By Chris Butler | Tennessee Watchdog
NASHVILLE — Comments that Tennessee Supreme Court Chief Justice Gary Wade made to a radio station seem to suggest that death penalty supporters fall into a neat little box of people motivated purely by Old Testament-style revenge.
“Capital cases are so very difficult,” Wade said.
Tennessee Supreme Court Chief Justice Gary Wade
“It’s a moral and emotional decision with many people, and thus a fair segment of our society would like to eliminate the death penalty altogether, whereas a significant segment of society is passionate about retaining the death penalty on the biblical theory of ‘an eye for an eye, and a tooth for a tooth.’”
But does Wade really believe that Tennessee’s death penalty supporters are motivated by revenge — and not justice instead?
Neither Wade nor any of his representatives returned Tennessee Watchdog’s messages seeking comment Friday.
The recently discovered comments are particularly relevant now. Wade and two other Tennessee Supreme Court justices, Connie Clark and Sharon Lee, all of whom were appointed by former Democratic Gov. Phil Bredesen, are up for a retention vote in August.
Tennessee Lt. Gov. Ron Ramsey, a Republican, generated several headlines this week when media outlets revealed he is targeting those three justices and telling the public that they were soft on convicted murders.
If voted out, Republican Gov. Bill Haslam would appoint their replacements.
Station reporter Phil Williams cited a previous Tennessee Watchdog report on former death row inmate Arthur Copeland. Williams falsely said Tennessee Watchdog has “close ties to the Republican Party.”
Tennessee Watchdog previously quoted one political expert, Gregory Gleaves, as saying the court’s handling of the Copeland case would bring voters out to the polls.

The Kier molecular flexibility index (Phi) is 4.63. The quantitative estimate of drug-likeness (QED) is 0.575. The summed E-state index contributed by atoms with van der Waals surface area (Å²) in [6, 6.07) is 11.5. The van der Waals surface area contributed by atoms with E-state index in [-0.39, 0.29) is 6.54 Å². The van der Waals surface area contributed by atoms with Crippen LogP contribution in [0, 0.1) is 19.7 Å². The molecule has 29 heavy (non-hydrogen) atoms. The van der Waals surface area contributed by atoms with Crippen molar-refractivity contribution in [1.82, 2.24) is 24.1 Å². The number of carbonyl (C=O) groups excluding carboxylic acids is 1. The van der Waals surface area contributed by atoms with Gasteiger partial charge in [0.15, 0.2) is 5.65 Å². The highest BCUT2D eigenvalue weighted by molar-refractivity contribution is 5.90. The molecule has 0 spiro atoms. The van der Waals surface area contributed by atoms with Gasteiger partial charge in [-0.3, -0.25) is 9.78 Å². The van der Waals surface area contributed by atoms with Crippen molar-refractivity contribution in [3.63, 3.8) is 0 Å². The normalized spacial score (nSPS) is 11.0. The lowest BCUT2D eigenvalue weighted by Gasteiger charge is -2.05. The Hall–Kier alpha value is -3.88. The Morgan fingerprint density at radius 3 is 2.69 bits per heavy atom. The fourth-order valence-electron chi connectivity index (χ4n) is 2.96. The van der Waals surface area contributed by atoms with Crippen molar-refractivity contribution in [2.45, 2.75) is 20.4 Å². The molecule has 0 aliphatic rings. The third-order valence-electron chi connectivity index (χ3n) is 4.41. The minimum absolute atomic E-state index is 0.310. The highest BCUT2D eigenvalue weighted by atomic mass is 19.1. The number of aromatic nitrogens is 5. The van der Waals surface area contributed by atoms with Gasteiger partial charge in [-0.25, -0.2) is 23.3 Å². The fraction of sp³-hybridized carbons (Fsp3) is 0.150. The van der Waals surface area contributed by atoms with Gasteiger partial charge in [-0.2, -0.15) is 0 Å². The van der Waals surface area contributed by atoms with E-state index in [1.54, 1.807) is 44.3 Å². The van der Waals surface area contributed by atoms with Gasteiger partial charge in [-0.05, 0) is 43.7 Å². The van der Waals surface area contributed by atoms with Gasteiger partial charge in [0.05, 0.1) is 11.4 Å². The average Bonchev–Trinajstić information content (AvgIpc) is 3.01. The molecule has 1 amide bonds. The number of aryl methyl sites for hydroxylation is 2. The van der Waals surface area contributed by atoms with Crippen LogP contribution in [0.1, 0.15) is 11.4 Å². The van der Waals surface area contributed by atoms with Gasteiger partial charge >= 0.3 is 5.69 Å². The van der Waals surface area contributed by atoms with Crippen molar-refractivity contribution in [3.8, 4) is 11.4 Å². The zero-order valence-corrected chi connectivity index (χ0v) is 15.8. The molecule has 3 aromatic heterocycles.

Copeland was arrested, convicted and sentenced to death based largely on the testimony of a witness. The witness, however, did not see Copeland fire a gun. Additionally, the trial court did not allow Copeland to put a psychology professor on the stand. For these reasons, in 2007 the Supreme Court ordered a new trial.
After the Supreme Court’s decision, Copeland pleaded guilty to second-degree murder, waiving the right to a new trial, according to the Associated Press. His new sentence was 14 years, including 11 years previously served.
Copeland was released in March 2011, and was arrested for the alleged rape of his girlfriend in September 2013. The rape charges were dismissed in December, according to a Knox County Court official.
News Channel 5 stated that the state Supreme Court has sustained 18 out of 21 death penalty cases it has received since 2006.
“What Ramsey does not say is that, because Copeland had been convicted on the word of a single eyewitness, the court said the judge should have let an expert tell the jury that eyewitness testimony isn’t as reliable as people think,” according to Channel 5.
“At the same time, they actually overturned a lower court decision and ruled that the death penalty was still an option for Copeland.”
In an email, Ramsey told Tennessee Watchdog on Friday that Wade and other state Supreme Court justices aren’t serious about enforcing capital punishment.
“The philosophical questions regarding the death penalty are not the issue. The law is,” Ramsey said.
“Unfortunately, this court is not serious about the death penalty. Tennessee has only executed six convicts since 1976. There are 76 people on Tennessee’s death row, 24 of whom were sentenced prior to 1990.
“The Supreme Court is in charge of setting execution dates for convicts. They have started doing so only recently — just months before they face voters in Augusts’ retention election.”
As for the death penalty supporters Wade mentioned to WGNS — a Gallup poll last year revealed that 68 percent of adults in the South favor the death penalty for murder convicts. Only 25 percent of adults oppose the death penalty.
Nationally, the number of adults who support capitol punishment is 63 percent, the poll revealed.
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